This is a really great thriller with a memorable character: Gunnie Lizbeth Rose. Gunnie being both her title and her profession a hired gun. Lizbeth is just nineteen but already a valued member of a crew; a professional group hired to get someone or something from place A to place B in a wild west sort of environment. Lizbeth lives in Texoma, a section of what was once the United States until President FDR was killed and the country decimated by the influenza leaving it vulnerable to predations from Mexico, Russia and even Canada. The west coast, including what was California and Oregon, now belongs to the Holy Russian Empire and Tsar Alexei rules in exile.
Lizbeth is left without a livelihood when all of her crew but her are killed while on the job. She is approached by two Russian grigori (witches) who want to hire her to protect them while they search for someone. No one likes or trusts grigori who are powerful and super scary but the money is good and Lizbeth has her own personal reasons for agreeing. The grigori are hunting a man that Lizbeth killed and she isn’t willing to tell them that. She needs to know more about the why before she tells them that she killed her own father. As it turns out, her father is necessary to maintain the continued good health of the ailing Tsar but it isn’t clear exactly why. Lizbeth begins to fear that should they find their hunt to be useless, they’ll discover a use for her and she’s sure she won’t like it. But there may be another…
The two grigori are Paulina a very scary and dangerous witch and Eli a very hunky and potentially dangerous witch. Their relationship is very curious and puzzling to Lizbeth but she gains a healthy respect for both as the three of them are continually assaulted by other deadly grigori. Lizbeth really wants to know who their true adversary is but isn’t ready for the truth when she finally gets it.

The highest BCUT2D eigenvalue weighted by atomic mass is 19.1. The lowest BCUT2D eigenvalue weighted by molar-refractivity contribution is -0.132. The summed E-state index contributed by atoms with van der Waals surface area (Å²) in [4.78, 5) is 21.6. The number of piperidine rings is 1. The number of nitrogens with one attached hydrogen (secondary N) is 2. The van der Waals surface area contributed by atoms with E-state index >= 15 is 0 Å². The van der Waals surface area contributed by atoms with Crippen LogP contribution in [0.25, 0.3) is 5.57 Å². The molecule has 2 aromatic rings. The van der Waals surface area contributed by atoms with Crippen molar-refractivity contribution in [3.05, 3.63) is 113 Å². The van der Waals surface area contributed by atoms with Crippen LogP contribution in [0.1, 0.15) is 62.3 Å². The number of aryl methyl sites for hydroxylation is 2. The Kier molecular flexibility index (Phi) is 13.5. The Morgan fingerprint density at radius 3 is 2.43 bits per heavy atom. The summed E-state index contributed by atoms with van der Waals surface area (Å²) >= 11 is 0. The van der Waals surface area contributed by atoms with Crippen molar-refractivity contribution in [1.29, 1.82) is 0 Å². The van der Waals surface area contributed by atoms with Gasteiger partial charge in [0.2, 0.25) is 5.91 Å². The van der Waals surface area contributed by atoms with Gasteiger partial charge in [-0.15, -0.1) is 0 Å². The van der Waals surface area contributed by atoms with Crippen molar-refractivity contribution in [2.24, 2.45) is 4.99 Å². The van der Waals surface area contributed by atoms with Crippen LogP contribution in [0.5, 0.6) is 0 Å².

It is a story from one point of view and much of it is a journey. While the plot is fairly simple, it’s the characters that are appealing. The world-building is spare and we see only what is relevant to Lizbeth; as it should be. There is no action concerning her outside her immediate environment so we don’t have any international perspective; nor do we know what is going on inside the Holy Russian Empire. Lizbeth doesn’t particularly care about Tsars and power struggles; she cares about her clients and her own skin. And maybe a refrigerator…
The one thing missing is an ensemble cast. Ms. Harris did well with her Midnight and Sookie series by having a diverse and interesting cast of characters. In this, there is only Lizbeth. I’m curious to see what happen in the next story.
Lizbeth is a very engaging character, maybe more so due to her age. She is a remarkable young woman with a great deal of self-awareness and a strong ability to make instant decisions. A wonder that such a person came from such poor and simple stock. She’s fun and I’d like to see where Ms. Harris takes her. And I loved the closing sentence. ~~ Catherine Book
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